The surprising expansion of citizen dialogue

The European Commission has announced having already organised 500 citizens’ consultations since 2012, and says it plans to organise 500 more by May 2019. But the format of those dialogues is quite different from the citizens’ consultations put forward by French President Emmanuel Macron. reports.

During a citizen debate organised in Paris on 15 March, around 40 young people posed questions to Mariya Gabriel, Commissioner for Digital Economy and Society, and Mounir Mahjoubi, French Secretary of State in charge of Digital Affairs.

The debate, broadcast live on Facebook Live, accounted for 4,600 views and hundreds of shares.

“Data protection, the fight against fake news, supporting innovation, the digital single market : there are many subjects to address,” the presentation of the debate on the Facebook page of the European Commission in France set the tone for the event, even though there were too many subjects for a debate that only lasted one hour.

Some participants found the format frustrating: “Next time, make sure the debate lasts more than an hour. Plan ahead, as each subject is interesting. It was more important to start on time rather than reduce the speaking time,” one internet user wrote on Facebook.

The Commission answered saying that it had done its best to organise the debate according to “the Commissioner’s and the minister’s busy agenda”. And a “top-down” approach, in which the Commissioner descends from her ivory tower to spend a few minutes talking to the masses, does not always go down well.

Nevertheless, the Commission is running on a tight schedule. It says it has organised 500 debates of this type since 2012, and aims to organise 500 more between now and the May 2019 European elections.

Key figure: 500

“Almost 500 of these interactive public debates have been held in 160 locations since 2012, and the Commission will increase their frequency between now and the European elections in May 2019, with the aim of reaching around 500 more events,” said a Commission statement from mid-February.

This figure seems to be the cornerstone of the Commission’s communication strategy.  “we have already organised 500 citizen debates,” said Mariya Gabriel before the end of the dialogue in Paris.

The Commission often sends out one of its 28 Commissioners to preach the good word about the benefits of the EU and respond to criticisms by European citizens that the elite is too far removed from its concerns. However, in practice, these debates are more in line with the Commission’s communication strategy rather than an in-depth discussion with citizens.

From phones to polls: How today’s youth can make the case for democracy

The European Parliament is exploring ways to convert the younger generation’s online engagement into higher turnout in the upcoming elections, write Ramón Luis Valcárcel and Sylvie Guillaume.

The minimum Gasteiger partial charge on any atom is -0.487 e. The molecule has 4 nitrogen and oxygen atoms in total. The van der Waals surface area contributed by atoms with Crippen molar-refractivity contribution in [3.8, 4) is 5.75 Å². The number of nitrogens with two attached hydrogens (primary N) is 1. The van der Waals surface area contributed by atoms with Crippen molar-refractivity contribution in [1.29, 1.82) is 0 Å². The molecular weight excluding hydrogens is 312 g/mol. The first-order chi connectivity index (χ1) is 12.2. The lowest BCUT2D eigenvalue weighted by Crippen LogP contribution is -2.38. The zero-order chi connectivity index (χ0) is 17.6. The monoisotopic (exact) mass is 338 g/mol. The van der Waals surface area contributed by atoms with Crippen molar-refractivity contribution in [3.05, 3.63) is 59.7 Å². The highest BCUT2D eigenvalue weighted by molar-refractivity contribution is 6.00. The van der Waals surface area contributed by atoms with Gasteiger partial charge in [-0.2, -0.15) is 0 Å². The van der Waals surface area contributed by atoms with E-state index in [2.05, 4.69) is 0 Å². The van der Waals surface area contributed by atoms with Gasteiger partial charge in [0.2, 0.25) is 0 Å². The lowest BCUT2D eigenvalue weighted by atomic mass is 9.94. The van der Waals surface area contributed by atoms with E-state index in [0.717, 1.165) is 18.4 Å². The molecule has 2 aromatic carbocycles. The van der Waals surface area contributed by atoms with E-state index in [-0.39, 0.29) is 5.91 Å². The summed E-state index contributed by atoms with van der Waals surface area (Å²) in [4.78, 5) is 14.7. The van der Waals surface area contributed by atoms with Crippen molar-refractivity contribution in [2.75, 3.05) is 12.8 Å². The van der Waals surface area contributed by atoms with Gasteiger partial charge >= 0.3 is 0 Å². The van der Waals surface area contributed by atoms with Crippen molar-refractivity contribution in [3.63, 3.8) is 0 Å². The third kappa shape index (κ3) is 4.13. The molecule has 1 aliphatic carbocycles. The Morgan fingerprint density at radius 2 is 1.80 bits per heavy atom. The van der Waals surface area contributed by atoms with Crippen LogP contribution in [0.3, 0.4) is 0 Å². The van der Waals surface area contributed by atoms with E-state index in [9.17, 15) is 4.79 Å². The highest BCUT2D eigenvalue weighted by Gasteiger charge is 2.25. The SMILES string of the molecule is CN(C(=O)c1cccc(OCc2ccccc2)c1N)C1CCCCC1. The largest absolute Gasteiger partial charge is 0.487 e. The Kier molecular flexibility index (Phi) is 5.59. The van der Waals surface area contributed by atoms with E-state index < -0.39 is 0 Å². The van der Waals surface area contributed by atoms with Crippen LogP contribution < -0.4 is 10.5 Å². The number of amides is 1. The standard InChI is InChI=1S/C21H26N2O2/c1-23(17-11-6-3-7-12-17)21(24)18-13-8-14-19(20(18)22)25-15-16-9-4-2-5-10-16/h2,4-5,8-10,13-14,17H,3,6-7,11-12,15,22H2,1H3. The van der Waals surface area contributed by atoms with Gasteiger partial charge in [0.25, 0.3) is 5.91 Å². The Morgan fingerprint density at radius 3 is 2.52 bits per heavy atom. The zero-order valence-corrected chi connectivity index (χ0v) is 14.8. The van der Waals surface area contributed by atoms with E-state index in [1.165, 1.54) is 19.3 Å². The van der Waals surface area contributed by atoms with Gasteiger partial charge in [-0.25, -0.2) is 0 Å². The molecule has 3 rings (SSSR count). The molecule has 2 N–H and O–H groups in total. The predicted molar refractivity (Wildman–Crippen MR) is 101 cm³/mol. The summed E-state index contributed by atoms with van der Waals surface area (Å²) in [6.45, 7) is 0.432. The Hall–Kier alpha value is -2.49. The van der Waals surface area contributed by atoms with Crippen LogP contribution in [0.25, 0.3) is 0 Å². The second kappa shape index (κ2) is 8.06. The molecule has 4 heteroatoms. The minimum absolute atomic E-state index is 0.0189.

This is how Transport Commissioner Violeta Bulc visited Covilha University in Portugal on 4 March. On the same day, Vytenis Andriukaitis was in Sofia, Bulgaria, and two days before at the International Agricultural Show in Paris. While Günther Oettinger, Commissioner for budget, was in Malta on 1 March to talk of the multiannual financial framework.

The format is often as follows: a large number of citizens who turn up, a great many questions, but concise, and sometimes very hazy answers when the questions veer off into the politically incorrect. This is followed up by lots of photos, and then it’s time to get back on the train for Brussels.

The Commission believes these dialogues will motivate citizens to turn out and vote in the European elections, by including them in the debate on the future of Europe, but they fail to restore the image of an EU too often perceived as too framed and hierarchical.

French trust in EU

“It is necessary to generalise citizens’ consultations, and not just start the dialogue two months before the European elections. We must start in 2018,” said Mounir Mahjoubi, referring to the French version of citizen dialogues, an idea launched by Emmanuel Macron.

However, to achieve that, France is taking a different path than the Commission: starting the debate in civil society without involving the institutions.

Will the method change things? In the aftermath of the French President’s election, French trust in the EU greatly improved, going from 26% to 41% according to the autumn 2017 Eurobarometer, published on 15 March. However, six months later, only 33% of the French say they “tend to trust” the EU.

Citizens’ consultations: An ambitious gamble to connect citizens with Brussels

France hopes to reconnect Brussels and European citizens through debates organised by civil society. Jean-Claude Juncker’s participation in the first event on 17 April has yet to be confirmed. reports


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